Day 41: Astonished

May 7, 2020

I really hate this damn virus. But it gave us the best anniversary we’ve ever had.

I’d been mourning the romantic trip we’d planned to take at the end of last month, when our daughter was supposed to be away at Calculus Camp and our boys would be, as we thought they would be for the foreseeable future, off at college.

Of course, that didn’t happen.

What happened instead was even better: we had all three kids home with us for our 25th wedding anniversary.

I don’t know about you, but when I had kids, this was the dream — to create a new family that I actually enjoyed spending time with. That’s not how it always went for many years. Individually, each child has been a joy, but together they would wear me down to a nub. This one needed this and this one needed that. Someone hit someone. Someone broke something. Someone COULD NOT COPE.

Sometimes I’d pass a mirror, see my reflection, and startle. I was still there. I’d almost forgotten about my own existence.

Other times I’d crumple in despair, wondering who I’d become and what, if anything, would emerge when this never-ending storm finally passed through my life.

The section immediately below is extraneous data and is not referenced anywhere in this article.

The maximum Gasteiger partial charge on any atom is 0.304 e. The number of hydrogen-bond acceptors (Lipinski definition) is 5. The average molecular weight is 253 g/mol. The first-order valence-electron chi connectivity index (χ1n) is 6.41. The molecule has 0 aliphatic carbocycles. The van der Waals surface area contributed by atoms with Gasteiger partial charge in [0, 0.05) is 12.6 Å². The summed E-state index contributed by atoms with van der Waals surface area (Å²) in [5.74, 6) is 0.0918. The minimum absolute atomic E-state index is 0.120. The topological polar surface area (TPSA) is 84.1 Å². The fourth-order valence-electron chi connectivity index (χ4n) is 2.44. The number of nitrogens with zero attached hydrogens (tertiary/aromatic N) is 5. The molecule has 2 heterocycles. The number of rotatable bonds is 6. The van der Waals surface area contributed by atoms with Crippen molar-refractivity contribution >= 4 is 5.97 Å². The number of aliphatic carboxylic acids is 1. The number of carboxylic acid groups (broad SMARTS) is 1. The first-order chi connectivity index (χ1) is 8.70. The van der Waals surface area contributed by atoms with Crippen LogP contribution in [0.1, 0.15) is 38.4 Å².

Being married in those days was like reaching out in the dark, feeling for his hand, getting maybe his elbow or his shoulder, and thinking, “Right, okay, thank God you’re still there.” Or it was fighting about who should do what and whose days were worse and who was more tired and who was more worn out — then taking a deep breath, and remembering we were both trying our best, in our different ways.

This quarantine has not been easy on our kids. Each one has struggled in his or her own way. But the kids have been easy on us. Not just easy. They have been a joy, individually and collectively. (I know this isn’t the case for many people. All I can say is — I feel you. Also — it’s not your fault.)

So that is the very best, completely unexpected part of our anniversary. They are home, and we love having them here.

And that would have been more than enough. But there was more.

No, the kids did not make us dinner. Did you think I raised saints?

I made dinner — grilled pork tenderloin, roasted rosemary potatoes and sauteed kale with lemon juice and olive oil. I was all ready to serve it, too, at 6:55 p.m., but my husband was out on one of his walks (he’s mostly in motion), so I lay down on the living room couch and started scrolling through Facebook while I waited for him to get back.

Our friend Glen had sent us a Flintstones video of Fred and friends singing Wilma “Happy Anniversary,” so I was watching that, remembering how much I loved The Flintstones, when I started to hear all this noise on the street outside. There were people yelling and horns honking. I was annoyed, because whoever was doing what, it was interfering with my Flintstones song. Then my daughter, standing at the front door, said, “Mom? Do you want to come here?”